Jimp, known to his family as Jim Hollingworth, is certainly no ordinary illustrator. Indeed, as Deborah Curtis’ biography of him goes, he is ‘an unstoppable recorder of our times.’
Which, perhaps, doesn’t bode too well for ‘our times.’ The narratives weaved by Jimp’s work tell unsightly tales of macabre washed out skulls; a young girl gazing aghast at her ghoulish reflection; a police car as the victim of arson revenge attacks and love billed as ‘romance and fucking violence lol.’
However, as you may have twigged, undercutting the dystopic scenes he depicts is a massive doseof homour and a knack for the bizarre that stops things ever becoming too terrifying.
Opening this Thursday in East London is Return to the Cave, a solo show featuring over 100 of Jimp’s works in media including watercolour, pencil, acrylic and monoprints.
The title refers to not only Jimp’s recurring themes of the primeval and the stripping away of ‘the thin veneer of civilisation’, but also the way in which the work itself is displayed. Eschewing more ‘civilised’ methods, many of the works are pinned in clusters or pasted directly to the walls of the space.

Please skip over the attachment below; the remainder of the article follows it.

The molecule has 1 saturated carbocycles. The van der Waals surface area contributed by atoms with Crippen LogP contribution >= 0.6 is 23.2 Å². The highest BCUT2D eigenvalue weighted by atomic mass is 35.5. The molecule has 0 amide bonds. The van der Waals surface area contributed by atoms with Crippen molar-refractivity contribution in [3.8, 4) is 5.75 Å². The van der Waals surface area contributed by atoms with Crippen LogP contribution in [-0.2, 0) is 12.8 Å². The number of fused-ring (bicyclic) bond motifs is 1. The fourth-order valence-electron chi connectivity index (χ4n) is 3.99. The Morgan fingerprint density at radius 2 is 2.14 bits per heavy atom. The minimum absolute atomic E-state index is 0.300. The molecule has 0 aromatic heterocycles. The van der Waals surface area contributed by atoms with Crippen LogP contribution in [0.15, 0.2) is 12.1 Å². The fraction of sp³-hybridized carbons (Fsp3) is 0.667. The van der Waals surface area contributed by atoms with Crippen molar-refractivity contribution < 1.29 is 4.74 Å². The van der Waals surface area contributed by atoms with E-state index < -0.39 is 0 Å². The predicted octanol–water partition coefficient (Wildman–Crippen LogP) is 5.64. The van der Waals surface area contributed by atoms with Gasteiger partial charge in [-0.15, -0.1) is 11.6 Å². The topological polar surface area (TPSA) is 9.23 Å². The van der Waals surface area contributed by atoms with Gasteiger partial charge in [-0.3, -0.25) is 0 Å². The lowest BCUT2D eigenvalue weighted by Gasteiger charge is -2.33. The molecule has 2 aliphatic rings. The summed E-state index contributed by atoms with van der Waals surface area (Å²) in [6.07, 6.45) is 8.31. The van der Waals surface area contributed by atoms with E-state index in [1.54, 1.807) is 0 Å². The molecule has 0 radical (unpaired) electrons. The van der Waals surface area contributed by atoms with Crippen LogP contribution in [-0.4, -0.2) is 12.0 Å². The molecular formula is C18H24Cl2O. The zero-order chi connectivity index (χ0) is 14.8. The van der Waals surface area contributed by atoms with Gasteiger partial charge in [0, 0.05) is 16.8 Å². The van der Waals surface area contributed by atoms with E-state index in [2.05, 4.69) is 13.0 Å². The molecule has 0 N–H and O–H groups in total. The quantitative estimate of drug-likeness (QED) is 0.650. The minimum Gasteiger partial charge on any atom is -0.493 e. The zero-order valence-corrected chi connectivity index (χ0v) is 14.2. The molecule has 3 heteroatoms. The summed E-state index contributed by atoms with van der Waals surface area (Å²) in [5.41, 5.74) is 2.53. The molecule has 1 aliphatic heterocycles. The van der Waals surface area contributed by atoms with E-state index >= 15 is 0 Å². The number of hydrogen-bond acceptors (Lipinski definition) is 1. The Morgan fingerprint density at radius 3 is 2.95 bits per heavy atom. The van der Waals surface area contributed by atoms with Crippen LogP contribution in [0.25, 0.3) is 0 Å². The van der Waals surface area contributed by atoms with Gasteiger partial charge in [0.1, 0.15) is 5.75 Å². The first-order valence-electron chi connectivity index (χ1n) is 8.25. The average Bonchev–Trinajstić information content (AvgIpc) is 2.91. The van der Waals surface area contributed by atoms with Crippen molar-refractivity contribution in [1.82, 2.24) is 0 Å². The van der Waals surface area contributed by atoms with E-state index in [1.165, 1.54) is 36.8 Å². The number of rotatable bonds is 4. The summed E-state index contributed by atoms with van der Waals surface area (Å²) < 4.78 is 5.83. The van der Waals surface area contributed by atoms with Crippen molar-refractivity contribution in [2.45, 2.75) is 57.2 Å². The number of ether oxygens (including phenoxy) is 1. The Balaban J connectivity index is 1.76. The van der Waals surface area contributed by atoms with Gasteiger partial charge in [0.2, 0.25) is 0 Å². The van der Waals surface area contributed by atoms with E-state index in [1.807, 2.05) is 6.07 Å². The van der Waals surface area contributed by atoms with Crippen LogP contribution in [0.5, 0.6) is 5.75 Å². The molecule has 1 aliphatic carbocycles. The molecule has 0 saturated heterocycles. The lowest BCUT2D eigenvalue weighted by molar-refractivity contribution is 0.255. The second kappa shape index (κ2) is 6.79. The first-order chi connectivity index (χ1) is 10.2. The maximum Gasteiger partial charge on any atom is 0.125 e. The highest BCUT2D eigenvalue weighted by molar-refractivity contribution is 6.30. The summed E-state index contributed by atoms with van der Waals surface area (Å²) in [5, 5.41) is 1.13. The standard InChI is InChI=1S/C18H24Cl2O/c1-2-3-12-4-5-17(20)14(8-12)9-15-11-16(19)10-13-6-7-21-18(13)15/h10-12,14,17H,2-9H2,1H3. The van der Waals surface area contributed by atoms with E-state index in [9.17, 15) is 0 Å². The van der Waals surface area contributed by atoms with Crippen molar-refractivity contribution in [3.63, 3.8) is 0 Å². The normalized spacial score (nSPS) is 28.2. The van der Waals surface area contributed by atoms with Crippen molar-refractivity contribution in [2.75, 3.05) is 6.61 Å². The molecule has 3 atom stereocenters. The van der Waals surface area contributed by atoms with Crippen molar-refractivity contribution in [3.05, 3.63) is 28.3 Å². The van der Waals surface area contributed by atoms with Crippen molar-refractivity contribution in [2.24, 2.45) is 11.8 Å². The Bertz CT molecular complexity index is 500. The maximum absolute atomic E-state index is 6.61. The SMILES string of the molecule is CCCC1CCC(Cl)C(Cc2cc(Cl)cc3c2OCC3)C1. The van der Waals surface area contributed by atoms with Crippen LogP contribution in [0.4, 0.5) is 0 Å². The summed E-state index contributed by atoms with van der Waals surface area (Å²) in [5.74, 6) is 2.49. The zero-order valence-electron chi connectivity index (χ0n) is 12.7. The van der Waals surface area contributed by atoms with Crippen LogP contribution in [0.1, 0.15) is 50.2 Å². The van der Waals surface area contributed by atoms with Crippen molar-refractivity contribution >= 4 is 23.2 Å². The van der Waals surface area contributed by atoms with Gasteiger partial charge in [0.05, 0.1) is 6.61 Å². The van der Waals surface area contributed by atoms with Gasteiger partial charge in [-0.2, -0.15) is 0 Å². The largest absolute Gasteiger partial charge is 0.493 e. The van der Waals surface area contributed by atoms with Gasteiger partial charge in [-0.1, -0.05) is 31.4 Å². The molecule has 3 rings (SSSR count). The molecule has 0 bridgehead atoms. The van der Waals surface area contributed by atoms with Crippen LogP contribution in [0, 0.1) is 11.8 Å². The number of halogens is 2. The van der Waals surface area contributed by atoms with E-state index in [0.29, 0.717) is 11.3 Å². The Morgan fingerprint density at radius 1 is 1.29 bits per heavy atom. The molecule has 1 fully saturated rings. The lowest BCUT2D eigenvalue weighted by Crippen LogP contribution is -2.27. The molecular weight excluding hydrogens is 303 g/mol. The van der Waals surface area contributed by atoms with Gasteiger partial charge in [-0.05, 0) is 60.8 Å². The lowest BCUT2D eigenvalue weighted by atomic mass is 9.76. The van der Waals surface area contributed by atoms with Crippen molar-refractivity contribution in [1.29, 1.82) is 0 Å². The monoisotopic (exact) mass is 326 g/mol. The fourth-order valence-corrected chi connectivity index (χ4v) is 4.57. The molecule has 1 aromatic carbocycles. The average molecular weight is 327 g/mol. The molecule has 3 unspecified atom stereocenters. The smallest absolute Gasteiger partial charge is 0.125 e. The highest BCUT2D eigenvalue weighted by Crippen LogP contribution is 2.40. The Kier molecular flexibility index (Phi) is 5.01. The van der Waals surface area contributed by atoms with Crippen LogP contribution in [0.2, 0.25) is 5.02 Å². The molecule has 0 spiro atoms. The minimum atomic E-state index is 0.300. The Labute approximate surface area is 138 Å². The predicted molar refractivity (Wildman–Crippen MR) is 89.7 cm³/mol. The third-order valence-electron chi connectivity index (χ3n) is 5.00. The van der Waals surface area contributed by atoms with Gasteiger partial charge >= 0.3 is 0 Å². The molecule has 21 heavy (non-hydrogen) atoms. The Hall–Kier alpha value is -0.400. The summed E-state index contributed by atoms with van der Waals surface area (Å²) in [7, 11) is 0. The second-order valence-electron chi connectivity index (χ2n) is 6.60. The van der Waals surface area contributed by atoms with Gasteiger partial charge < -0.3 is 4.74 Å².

The cave is an underlying leitmotif for Jimp, conjuring notions of cave drawings from a time when humanity was at liberty to reveal, so says Curtis, the ‘troglodyte rawness of our baser-selves.’
On a lighter note, the images will make you – to borrow Jimp’s expression – ‘lol’: the palpable awkwardness and very human anxieties carried in the primitive lines of this works perfectly capture social nuances and quirks.
On 16 August, Jimp will be holding a live drawing evening, which will see him create a work live to a B-movie horror soundtrack.
Return to the Cave runs from 5 – 26 August at Eleven Spitalfields Gallery, 11 Princelet Street, London E1